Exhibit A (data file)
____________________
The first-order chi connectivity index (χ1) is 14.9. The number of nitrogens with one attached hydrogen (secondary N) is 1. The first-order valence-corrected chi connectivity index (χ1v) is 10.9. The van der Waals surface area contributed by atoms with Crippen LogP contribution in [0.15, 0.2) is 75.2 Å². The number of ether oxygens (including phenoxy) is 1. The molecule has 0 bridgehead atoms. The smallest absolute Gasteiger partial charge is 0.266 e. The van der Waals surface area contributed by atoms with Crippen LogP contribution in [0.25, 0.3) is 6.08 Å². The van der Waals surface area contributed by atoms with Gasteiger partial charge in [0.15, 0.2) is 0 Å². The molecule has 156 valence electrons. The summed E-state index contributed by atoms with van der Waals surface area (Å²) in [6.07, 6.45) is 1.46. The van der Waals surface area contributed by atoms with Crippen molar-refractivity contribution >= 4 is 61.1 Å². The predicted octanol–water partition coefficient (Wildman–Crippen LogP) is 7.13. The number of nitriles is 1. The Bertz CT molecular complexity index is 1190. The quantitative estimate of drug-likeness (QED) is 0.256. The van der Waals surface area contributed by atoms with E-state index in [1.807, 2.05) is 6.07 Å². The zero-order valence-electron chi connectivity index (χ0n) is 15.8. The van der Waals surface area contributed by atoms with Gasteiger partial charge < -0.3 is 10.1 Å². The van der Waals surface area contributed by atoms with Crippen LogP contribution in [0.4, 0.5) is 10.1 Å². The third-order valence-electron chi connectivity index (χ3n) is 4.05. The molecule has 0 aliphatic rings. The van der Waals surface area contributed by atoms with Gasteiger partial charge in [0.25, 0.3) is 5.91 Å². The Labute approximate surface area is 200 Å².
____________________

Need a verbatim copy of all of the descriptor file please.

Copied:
The first-order chi connectivity index (χ1) is 14.9. The number of nitrogens with one attached hydrogen (secondary N) is 1. The first-order valence-corrected chi connectivity index (χ1v) is 10.9. The van der Waals surface area contributed by atoms with Crippen LogP contribution in [0.15, 0.2) is 75.2 Å². The number of ether oxygens (including phenoxy) is 1. The molecule has 0 bridgehead atoms. The smallest absolute Gasteiger partial charge is 0.266 e. The van der Waals surface area contributed by atoms with Crippen LogP contribution in [0.25, 0.3) is 6.08 Å². The van der Waals surface area contributed by atoms with Gasteiger partial charge in [0.15, 0.2) is 0 Å². The molecule has 156 valence electrons. The summed E-state index contributed by atoms with van der Waals surface area (Å²) in [6.07, 6.45) is 1.46. The van der Waals surface area contributed by atoms with Crippen molar-refractivity contribution >= 4 is 61.1 Å². The predicted octanol–water partition coefficient (Wildman–Crippen LogP) is 7.13. The number of nitriles is 1. The Bertz CT molecular complexity index is 1190. The quantitative estimate of drug-likeness (QED) is 0.256. The van der Waals surface area contributed by atoms with E-state index in [1.807, 2.05) is 6.07 Å². The zero-order valence-electron chi connectivity index (χ0n) is 15.8. The van der Waals surface area contributed by atoms with Gasteiger partial charge < -0.3 is 10.1 Å². The van der Waals surface area contributed by atoms with Crippen LogP contribution in [0.4, 0.5) is 10.1 Å². The third-order valence-electron chi connectivity index (χ3n) is 4.05. The molecule has 0 aliphatic rings. The van der Waals surface area contributed by atoms with Gasteiger partial charge in [0.25, 0.3) is 5.91 Å². The Labute approximate surface area is 200 Å².